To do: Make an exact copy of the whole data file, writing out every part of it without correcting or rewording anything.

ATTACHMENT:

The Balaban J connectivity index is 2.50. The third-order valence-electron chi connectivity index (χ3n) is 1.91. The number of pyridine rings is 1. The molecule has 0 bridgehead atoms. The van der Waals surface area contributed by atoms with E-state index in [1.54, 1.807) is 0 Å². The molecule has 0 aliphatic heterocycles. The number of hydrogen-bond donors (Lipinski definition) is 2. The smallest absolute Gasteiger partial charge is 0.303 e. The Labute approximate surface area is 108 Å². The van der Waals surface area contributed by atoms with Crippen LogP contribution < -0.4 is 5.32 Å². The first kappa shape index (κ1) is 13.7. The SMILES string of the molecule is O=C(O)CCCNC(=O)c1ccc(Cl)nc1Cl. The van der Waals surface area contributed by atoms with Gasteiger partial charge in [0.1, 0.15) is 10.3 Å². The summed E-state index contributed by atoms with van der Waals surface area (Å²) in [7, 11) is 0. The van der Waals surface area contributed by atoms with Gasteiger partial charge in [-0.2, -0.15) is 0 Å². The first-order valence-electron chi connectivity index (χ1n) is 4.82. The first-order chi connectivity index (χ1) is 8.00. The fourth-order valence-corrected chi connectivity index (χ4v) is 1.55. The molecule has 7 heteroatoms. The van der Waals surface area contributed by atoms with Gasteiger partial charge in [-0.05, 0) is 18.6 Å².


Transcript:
The Balaban J connectivity index is 2.50. The third-order valence-electron chi connectivity index (χ3n) is 1.91. The number of pyridine rings is 1. The molecule has 0 bridgehead atoms. The van der Waals surface area contributed by atoms with E-state index in [1.54, 1.807) is 0 Å². The molecule has 0 aliphatic heterocycles. The number of hydrogen-bond donors (Lipinski definition) is 2. The smallest absolute Gasteiger partial charge is 0.303 e. The Labute approximate surface area is 108 Å². The van der Waals surface area contributed by atoms with Crippen LogP contribution < -0.4 is 5.32 Å². The first kappa shape index (κ1) is 13.7. The SMILES string of the molecule is O=C(O)CCCNC(=O)c1ccc(Cl)nc1Cl. The van der Waals surface area contributed by atoms with Gasteiger partial charge in [0.1, 0.15) is 10.3 Å². The summed E-state index contributed by atoms with van der Waals surface area (Å²) in [7, 11) is 0. The van der Waals surface area contributed by atoms with Gasteiger partial charge in [-0.2, -0.15) is 0 Å². The first-order valence-electron chi connectivity index (χ1n) is 4.82. The first-order chi connectivity index (χ1) is 8.00. The fourth-order valence-corrected chi connectivity index (χ4v) is 1.55. The molecule has 7 heteroatoms. The van der Waals surface area contributed by atoms with Gasteiger partial charge in [-0.05, 0) is 18.6 Å².